Rich experiences
After seven years in Buenos Aires, Rob now lives with his girlfriend Syl in Las Cañitas and has done the round in terms of residing in other neighbourhoods.

“I’ve lived in almost all the Palermos as well as Almagro and Tribunales. In terms of comfort, Las Cañitas, where I now live, is the place to be. I feel very safe living there, it’s right next to the park and there are very nice places to go for tea or to eat steak.

“Living in Almagro was a very rich experience as we got to live like residential porteños. It was special being there. We’d go to El boliche de Roberto and that is one of my favourite spots. You can see a man or woman singing tango in front of 30 people, sharing love and passion about their city.”

Rob took tango dance classes for a few months with his girlfriend but stopped going because he’d travel a lot. Now his spare time is devoted to playing soccer or travelling to new places.

He says: “I play lots of football and used to take wine tasting classes with a French guy. I spend a lot of time with friends and when we can go to the countryside or somewhere outside of the city, it’s always welcome. The last trip was to Gualeguaychú for Carnival and we stayed 40 minutes away from the city – there were 25 of us and it was a bunch of fun. We rode horses, went canoeing, swam in the pool, played hide and seek, and made asados and drank lots of booze!

“In the city, I love going to eat at Tito’s, which is five block from my house. The French fries are spectacular, the food and the people are amazing and it’s very convenient. A bar I go to for a get-together is Magdalena’s Party and I really like the brunch there. I also really like Antares for its great beer. I’m from northern France so we get a lot of Belgian beer and I can find something similar at Antares.”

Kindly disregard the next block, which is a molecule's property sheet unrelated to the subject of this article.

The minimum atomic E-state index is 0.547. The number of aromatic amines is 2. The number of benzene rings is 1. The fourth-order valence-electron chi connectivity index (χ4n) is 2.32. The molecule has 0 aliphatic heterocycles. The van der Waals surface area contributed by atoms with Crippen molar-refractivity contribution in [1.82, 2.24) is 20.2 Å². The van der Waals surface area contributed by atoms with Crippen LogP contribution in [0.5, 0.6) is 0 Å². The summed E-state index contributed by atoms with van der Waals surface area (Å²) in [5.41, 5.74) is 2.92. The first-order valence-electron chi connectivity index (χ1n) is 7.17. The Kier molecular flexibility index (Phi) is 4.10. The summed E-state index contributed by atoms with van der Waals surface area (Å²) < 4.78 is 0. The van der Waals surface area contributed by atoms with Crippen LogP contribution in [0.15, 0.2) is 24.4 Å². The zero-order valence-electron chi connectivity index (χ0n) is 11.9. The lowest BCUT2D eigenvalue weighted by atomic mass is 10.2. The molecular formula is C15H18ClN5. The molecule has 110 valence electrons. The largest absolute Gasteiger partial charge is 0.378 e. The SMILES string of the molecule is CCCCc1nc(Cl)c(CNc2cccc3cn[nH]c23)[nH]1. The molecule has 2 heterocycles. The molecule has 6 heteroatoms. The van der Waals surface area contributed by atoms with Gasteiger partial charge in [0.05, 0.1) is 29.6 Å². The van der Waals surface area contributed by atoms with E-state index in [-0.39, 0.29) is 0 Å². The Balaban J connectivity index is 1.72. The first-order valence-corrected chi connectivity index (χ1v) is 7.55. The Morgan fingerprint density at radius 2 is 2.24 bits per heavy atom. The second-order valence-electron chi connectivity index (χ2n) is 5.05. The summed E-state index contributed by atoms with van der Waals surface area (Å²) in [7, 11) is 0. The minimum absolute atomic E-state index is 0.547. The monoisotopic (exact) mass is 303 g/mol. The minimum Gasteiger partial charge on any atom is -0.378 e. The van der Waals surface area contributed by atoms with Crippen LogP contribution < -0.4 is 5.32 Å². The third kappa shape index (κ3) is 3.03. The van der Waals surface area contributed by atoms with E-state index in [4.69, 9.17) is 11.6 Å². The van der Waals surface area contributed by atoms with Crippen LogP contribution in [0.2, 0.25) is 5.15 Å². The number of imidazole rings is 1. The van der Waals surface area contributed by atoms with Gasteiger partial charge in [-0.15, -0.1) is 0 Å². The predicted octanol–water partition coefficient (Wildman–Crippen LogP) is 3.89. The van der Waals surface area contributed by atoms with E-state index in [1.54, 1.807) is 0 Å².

And of course the third reason that kept Rob here was his girlfriend. “We met on St. Patrick’s Day in 2008 on Reconquista. She played hard to get and we are still together after six years! As I’m French and Syl’s from El Salvador, sometimes it can be problematic to understand each other’s culture, but we’ve learnt to be flexible about both cultures and that has brought us closer together. We discovered this city together and have made mutual friends together and she is a companion in my life here, the good times and the bad times. Argentines are always surprised that we live together but also go out together – they think it’s crazy.”

Friends for life
In the early days, Rob says he used to befriend most people, but he admits to now being more choosy about his friends, because it can be hard to watch then come then leave. He says: “When I first came here I used to hang out with exchange students but they came and left, and came and left. I got fed up with having to make new friends and as sad as it sounds, I had to filter them by asking how long they’d be here for. The great thing about those first years is that I have great friends who I can now stay with anywhere around the world but now, over the past few years we have friends we can now count on. I can count on one hand my true, true, friendship with Argentines. But I never hang out with other French people – I mostly hang out with central Americans, Venezuelans, North Americans and other Europeans.”

And after seven years, Rob has taken on one particular Argentine trait: “My most Argentine characteristic is being more outgoing, because the French and the Americans aren’t like that. Even when the country is going badly Argentines are always happy. I like that a lot, and it’s that warm blood that can make you a good friend after a casual meeting, which also crosses boundaries easily.”

Buenos Aires Herald, May 3, 2014
Ph: Diego Kovacic
Enjoy reading about Rob? Meet German B&B owner, Silke, who lives in Salta.